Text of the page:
And by you, I mean everyone’s favorite number cruncher, Philip Stanton asked for me to add a section where we go behind the scenes with Team Paragons. I thought it’d be a great idea and a nice sendoff for the team, since like 90% of it is retired now. Anyway, Team Paragons was founded about three years ago, sometime between when my mom made Darren”Azhrei” Di Battista breakfast and when Matt D’Avanzo IM’d me to ask what he should do, since he just spilled boiling water on his unclothed genitals. The original membership consisted of the three of us along with lovable scamp, Oscar Tan. Our ranks swelled as we added the other members of our playing circles, like Eric“The Luke Skywalker to Dr. Ruth’s Yoda,” Rian”The Original Nut-Low All-Star” Litchard, Shane”MILF Hunter” Stoots, and Carl”I’m the Black One” Winter.
We originally started the team as a bulwark against the hell that is internet forums and as a good way to disseminate testing data. We also spread other useful information, of course. Carl Devos explained the difference between hardcore punk and Rock Francais, Eric Spinelli taught us that if you’ve gotta be a wingman at a party, that you can’t go wrong with telling stories that your partner was the stuntman that got set on fire at the beginning of Lethal Weapon 4, and your hero gave a very special lesson on the evils of unknowingly reinforcing negative gender stereotypes. Nowadays, since pretty much everyone has retired, the discussion has shifted more to discussing good gifts to buy the missus, or exciting new techniques for telling those damn kids to get off the lawn.
But the biggest event for Team Paragons wasn’t our strong showing at Worlds, and has been a secret… until now! That, my loyal readers, is”As The Cinnamon Bun Turns.” Here it is, presented to you, my legion of fans:
And before that, we thought we had a spat and I thought I had to apologize/bribe her back into smiling.
I picked up one of these giant-sized gourmet cinnamon rolls that her seatmate claimed she loved.
Turns out at the same time, she went to the grocery to pick up a selection of chocolate bars.
The following day, we had a painstaking, comprehensive revelation on how we both hate sweets.
So she ends up smiling, I end up receiving something she hand painted to put on my desk, and our seatmates ate the sweets.
Everyone is happy and peace reigns in the world.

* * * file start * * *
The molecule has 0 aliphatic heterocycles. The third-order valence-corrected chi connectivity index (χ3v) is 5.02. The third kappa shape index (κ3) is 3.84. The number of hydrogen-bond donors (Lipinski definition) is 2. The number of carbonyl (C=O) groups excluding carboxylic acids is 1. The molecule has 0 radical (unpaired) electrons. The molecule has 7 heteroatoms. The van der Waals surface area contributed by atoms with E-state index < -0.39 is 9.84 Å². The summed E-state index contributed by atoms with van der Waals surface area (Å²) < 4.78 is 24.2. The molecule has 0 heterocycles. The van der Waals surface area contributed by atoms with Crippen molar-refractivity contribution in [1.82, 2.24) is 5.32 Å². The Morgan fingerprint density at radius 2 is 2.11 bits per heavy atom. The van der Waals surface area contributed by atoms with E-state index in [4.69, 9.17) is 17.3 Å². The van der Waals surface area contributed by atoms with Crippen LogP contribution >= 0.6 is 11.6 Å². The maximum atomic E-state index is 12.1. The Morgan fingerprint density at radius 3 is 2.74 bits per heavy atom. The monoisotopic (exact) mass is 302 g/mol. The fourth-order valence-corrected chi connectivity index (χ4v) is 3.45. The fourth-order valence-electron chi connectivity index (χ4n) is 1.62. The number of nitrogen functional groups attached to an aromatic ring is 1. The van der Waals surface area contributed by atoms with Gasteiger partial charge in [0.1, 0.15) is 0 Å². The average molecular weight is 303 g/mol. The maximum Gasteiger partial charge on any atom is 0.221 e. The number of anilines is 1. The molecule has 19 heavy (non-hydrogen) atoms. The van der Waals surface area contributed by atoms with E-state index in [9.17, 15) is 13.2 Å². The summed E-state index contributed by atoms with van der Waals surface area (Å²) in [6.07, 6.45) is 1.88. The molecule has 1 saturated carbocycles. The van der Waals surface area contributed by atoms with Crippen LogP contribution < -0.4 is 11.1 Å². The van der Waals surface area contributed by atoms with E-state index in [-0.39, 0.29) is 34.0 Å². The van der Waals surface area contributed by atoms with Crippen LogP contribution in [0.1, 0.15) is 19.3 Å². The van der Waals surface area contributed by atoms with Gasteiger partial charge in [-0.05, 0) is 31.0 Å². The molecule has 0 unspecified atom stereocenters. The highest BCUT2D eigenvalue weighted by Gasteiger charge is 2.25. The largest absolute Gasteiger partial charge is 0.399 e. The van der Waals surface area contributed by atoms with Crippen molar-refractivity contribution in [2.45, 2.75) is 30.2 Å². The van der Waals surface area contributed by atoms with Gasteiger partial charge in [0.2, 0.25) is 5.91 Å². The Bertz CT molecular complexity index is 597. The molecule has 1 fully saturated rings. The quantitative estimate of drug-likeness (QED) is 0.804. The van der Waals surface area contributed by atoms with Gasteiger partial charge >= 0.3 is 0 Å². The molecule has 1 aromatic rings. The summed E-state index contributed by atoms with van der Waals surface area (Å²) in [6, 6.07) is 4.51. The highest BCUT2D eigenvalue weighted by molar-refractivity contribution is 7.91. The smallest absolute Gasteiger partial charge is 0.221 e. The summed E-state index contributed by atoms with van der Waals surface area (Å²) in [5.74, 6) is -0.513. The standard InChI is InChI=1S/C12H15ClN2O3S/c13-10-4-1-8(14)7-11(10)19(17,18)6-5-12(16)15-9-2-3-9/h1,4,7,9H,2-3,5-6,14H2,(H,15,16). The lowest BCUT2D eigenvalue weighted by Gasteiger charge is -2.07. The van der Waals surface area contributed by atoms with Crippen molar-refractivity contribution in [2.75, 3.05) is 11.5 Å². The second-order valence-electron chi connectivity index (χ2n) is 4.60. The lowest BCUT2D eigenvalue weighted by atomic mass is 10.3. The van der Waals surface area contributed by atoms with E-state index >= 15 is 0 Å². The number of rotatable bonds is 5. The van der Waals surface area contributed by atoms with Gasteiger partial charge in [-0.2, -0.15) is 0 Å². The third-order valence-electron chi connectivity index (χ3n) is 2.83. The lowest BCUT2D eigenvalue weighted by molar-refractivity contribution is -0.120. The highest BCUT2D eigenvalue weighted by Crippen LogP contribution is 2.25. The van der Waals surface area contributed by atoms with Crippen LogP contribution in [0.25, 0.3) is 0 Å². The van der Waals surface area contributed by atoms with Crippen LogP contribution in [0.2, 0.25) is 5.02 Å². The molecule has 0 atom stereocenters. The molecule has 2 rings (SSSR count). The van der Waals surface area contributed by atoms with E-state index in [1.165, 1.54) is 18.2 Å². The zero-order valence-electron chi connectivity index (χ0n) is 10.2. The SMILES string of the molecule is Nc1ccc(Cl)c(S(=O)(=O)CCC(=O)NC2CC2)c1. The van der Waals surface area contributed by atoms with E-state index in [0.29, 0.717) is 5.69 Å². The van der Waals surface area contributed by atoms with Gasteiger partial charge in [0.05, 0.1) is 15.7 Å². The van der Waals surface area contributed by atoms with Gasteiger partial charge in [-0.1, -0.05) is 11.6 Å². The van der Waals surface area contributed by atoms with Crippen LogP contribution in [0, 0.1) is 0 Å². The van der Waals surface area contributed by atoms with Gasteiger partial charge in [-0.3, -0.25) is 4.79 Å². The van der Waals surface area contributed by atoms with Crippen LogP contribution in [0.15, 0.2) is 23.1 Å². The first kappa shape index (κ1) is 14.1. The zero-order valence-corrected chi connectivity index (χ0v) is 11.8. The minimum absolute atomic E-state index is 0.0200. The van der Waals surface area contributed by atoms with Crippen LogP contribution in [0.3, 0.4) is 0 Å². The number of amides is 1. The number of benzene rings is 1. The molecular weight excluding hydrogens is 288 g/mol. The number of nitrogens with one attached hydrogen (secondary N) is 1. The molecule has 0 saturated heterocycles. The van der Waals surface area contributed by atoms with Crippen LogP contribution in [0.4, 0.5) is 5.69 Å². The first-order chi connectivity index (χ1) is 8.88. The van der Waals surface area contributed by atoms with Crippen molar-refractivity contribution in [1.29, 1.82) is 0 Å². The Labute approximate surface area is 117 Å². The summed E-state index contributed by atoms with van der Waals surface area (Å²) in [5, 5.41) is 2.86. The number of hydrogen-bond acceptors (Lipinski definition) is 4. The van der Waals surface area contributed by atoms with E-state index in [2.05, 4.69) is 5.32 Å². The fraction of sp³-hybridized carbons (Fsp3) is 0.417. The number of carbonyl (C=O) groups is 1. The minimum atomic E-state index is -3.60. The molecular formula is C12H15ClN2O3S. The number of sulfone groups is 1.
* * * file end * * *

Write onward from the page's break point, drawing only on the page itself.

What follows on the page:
I just had no idea why, but it sounded good to me.
(Hint, hint… imagine what my articles must look like now.)
From: Matt D’Avanzo
Sent: Thursday, September 05, 2002 11:45 PM
Subject: Green Sinkhole (a.k.a. Oscar’s twisted love life)
> Awww you both hate the same things…how cute.
> Girl: I hate sweets.
> Oscar: Mi’lady, I can attest to the truth of my own
> displeasure towards their perfidious sugary.
> Girl: Really?! Take me now!
> Now I have faith in you and am willing to assume this
> is a desk in your office or your home and NOT your
> desk in a school classroom (in which case I change all
> my above advice into this: act really mean to her for
> a few months even though you like her and then write
> her a little note saying,”Will you be my Valentine?”
> and have her friend pass it to her during class).
I made sure to wear a sweet enough smile and make it very clear that I was
sleeping soundly because it was the last thing I saw before I turned the
And she followed with even more smiles sweeter than the f***ing cinnamon
But now she suddenly thinks I’m a pervert.
1) i’m so confused. what does this have to do with chain of acid?
2) was this supposed to be some sort of f***ed up”gift of the magi” parody or something?
That’s all for this week. Stayed tuned for next week, where I’ll discuss the problems currently with Type 1 aggro decks, and dip back into the Paragon history to tell you why Carl Winter is like Dazzler from X-Men. As usual, I’m open for column ideas (next week’s will be courtesy of Doug Linn), so post them in the forum thread for this article or email me.
jpmeyer at cwru dot edu